It’s hard to say which is more difficult for a person: to step out into the unknown by faith to do what God is calling…or to wait in the silence by faith for what He is going to do. Both require eyes to see beyond the pressing circumstances. Both call for trust in His goodness and hope in His promises. Both can feel like they are stretching you right in two. But there is something particularly ragged about reaching the end of yourself– when you pour out the longings of your heart till there’s nothing left but raw vulnerability– and waiting there for God to show up and do what you cannot.
Just ask Hannah how she felt when she wept and prayed in the temple at Shiloh year after year, till she was so brokenhearted that old Eli thought she had lost her senses. Or Naomi packing up the remnants of a life, with nothing but a foreign daughter-in-law to show for her years; “Call me Mara, because the Almighty has made my life very bitter. I went away full, but the Lord has brought me back empty.” (Ruth 1:20-21) And then there is David, hiding in the desert caves from the King he had pledged his life to serve– the man who had welcomed him into his palace and his family, and now wanted to kill him. His song resonates with all those who wait: “You, God, are my God, earnestly I seek you; I thirst for you, my whole being longs for you, in a dry and parched land where there is no water.” (Psalm 63:1) And each of these found in the depth of their need that God’s plans were abundantly more than they could ask, and His presence with them sufficient for their needs.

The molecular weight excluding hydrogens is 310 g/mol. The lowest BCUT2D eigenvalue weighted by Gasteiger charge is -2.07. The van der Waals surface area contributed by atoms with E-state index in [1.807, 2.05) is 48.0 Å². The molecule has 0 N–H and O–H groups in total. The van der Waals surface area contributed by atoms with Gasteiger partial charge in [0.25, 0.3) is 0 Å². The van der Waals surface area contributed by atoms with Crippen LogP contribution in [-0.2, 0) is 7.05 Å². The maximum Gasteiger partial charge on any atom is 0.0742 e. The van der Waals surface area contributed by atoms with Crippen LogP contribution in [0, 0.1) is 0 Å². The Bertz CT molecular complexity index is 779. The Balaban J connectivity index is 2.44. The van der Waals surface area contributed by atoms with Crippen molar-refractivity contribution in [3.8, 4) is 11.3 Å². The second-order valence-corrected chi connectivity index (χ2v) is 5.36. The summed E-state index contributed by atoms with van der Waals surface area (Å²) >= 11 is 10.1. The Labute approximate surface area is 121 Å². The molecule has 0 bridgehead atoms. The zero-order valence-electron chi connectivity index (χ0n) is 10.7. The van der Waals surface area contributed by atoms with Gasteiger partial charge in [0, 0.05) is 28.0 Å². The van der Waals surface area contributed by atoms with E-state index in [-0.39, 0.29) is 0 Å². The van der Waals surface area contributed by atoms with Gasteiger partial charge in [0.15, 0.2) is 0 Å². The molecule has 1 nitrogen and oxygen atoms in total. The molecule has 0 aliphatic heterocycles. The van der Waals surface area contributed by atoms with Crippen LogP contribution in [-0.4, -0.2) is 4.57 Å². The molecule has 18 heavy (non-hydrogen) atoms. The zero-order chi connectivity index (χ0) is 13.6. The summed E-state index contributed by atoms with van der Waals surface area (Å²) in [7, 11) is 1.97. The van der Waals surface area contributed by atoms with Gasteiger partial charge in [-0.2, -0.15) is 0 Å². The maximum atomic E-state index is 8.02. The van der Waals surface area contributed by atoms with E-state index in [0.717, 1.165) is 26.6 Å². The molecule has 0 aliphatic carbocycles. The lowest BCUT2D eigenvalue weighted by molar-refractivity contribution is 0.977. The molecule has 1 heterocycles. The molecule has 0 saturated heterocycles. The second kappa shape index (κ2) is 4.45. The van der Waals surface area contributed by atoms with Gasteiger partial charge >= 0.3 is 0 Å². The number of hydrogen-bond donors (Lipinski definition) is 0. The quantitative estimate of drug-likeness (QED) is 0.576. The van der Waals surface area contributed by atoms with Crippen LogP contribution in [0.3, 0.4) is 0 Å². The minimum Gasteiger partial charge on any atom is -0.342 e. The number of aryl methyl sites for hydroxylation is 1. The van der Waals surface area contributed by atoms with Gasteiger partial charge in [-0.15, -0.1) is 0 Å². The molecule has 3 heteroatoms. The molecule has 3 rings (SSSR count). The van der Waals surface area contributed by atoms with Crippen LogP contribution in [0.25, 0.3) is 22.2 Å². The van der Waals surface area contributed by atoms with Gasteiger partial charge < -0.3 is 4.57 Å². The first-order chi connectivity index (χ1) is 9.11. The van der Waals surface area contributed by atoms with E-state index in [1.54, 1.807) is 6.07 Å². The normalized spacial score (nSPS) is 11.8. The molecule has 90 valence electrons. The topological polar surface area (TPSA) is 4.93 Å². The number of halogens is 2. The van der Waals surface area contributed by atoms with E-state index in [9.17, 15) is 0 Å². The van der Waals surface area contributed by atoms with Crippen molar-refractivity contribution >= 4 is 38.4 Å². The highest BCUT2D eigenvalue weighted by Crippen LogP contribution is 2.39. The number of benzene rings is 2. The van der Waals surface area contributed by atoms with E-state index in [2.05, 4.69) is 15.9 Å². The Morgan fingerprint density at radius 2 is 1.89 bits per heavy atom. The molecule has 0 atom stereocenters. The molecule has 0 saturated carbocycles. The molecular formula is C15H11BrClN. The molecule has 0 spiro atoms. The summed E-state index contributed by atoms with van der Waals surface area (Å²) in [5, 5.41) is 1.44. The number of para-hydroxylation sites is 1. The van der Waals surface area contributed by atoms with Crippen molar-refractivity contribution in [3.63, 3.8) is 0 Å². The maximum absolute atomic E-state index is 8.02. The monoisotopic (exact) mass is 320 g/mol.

Perhaps in our desire to avoid pain we sometimes fail to see the Love that presses hard, the implacable mercy of the One who will stop at nothing less than the complete transformation of our souls. Maybe when we are finally empty of ourselves, and our own voices fall silent, there is room for Him to come in all His fulness and speak His answers into our stillness. Maybe in the waiting we finally realize what we want most of all, and can ask for the right things. And when we do reach the end of ourselves, we often find that the desert places are rich with the secret blessings of His presence.
“Whom have I in heaven but you? And earth has nothing I desire besides you. My flesh and my heart may fail, but God is the strength of my heart and my portion forever.”PSALM 73:25-26
“How often have I found myself asking for relief for those I love, just simple blessed relief from the grinding pressure of the stones: but would not another, a braver, deeper kind of prayer help them far more?…Let us pray alongside our Lord as He makes of mortal souls, through pressure, something that will be used for the life of the world…”Amy Carmichael